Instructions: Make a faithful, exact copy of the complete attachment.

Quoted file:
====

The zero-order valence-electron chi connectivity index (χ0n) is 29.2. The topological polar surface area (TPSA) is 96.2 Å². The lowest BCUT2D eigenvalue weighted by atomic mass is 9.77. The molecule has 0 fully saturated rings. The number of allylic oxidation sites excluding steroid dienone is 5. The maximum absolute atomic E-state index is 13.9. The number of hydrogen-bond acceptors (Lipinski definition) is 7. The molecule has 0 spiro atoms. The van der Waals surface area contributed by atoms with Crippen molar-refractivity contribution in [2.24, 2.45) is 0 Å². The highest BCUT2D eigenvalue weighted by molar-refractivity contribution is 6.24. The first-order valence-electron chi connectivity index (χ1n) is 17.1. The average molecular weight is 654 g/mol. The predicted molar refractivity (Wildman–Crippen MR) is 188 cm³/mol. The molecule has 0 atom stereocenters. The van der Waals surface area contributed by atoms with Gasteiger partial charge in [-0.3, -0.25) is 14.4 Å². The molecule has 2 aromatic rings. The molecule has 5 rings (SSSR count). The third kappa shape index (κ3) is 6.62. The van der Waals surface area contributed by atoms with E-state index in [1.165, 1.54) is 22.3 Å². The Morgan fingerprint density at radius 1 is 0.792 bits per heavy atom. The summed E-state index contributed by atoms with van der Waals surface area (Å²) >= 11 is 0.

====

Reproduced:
The zero-order valence-electron chi connectivity index (χ0n) is 29.2. The topological polar surface area (TPSA) is 96.2 Å². The lowest BCUT2D eigenvalue weighted by atomic mass is 9.77. The molecule has 0 fully saturated rings. The number of allylic oxidation sites excluding steroid dienone is 5. The maximum absolute atomic E-state index is 13.9. The number of hydrogen-bond acceptors (Lipinski definition) is 7. The molecule has 0 spiro atoms. The van der Waals surface area contributed by atoms with Crippen molar-refractivity contribution in [2.24, 2.45) is 0 Å². The highest BCUT2D eigenvalue weighted by molar-refractivity contribution is 6.24. The first-order valence-electron chi connectivity index (χ1n) is 17.1. The average molecular weight is 654 g/mol. The predicted molar refractivity (Wildman–Crippen MR) is 188 cm³/mol. The molecule has 0 atom stereocenters. The van der Waals surface area contributed by atoms with Gasteiger partial charge in [-0.3, -0.25) is 14.4 Å². The molecule has 2 aromatic rings. The molecule has 5 rings (SSSR count). The third kappa shape index (κ3) is 6.62. The van der Waals surface area contributed by atoms with E-state index in [1.165, 1.54) is 22.3 Å². The Morgan fingerprint density at radius 1 is 0.792 bits per heavy atom. The summed E-state index contributed by atoms with van der Waals surface area (Å²) >= 11 is 0.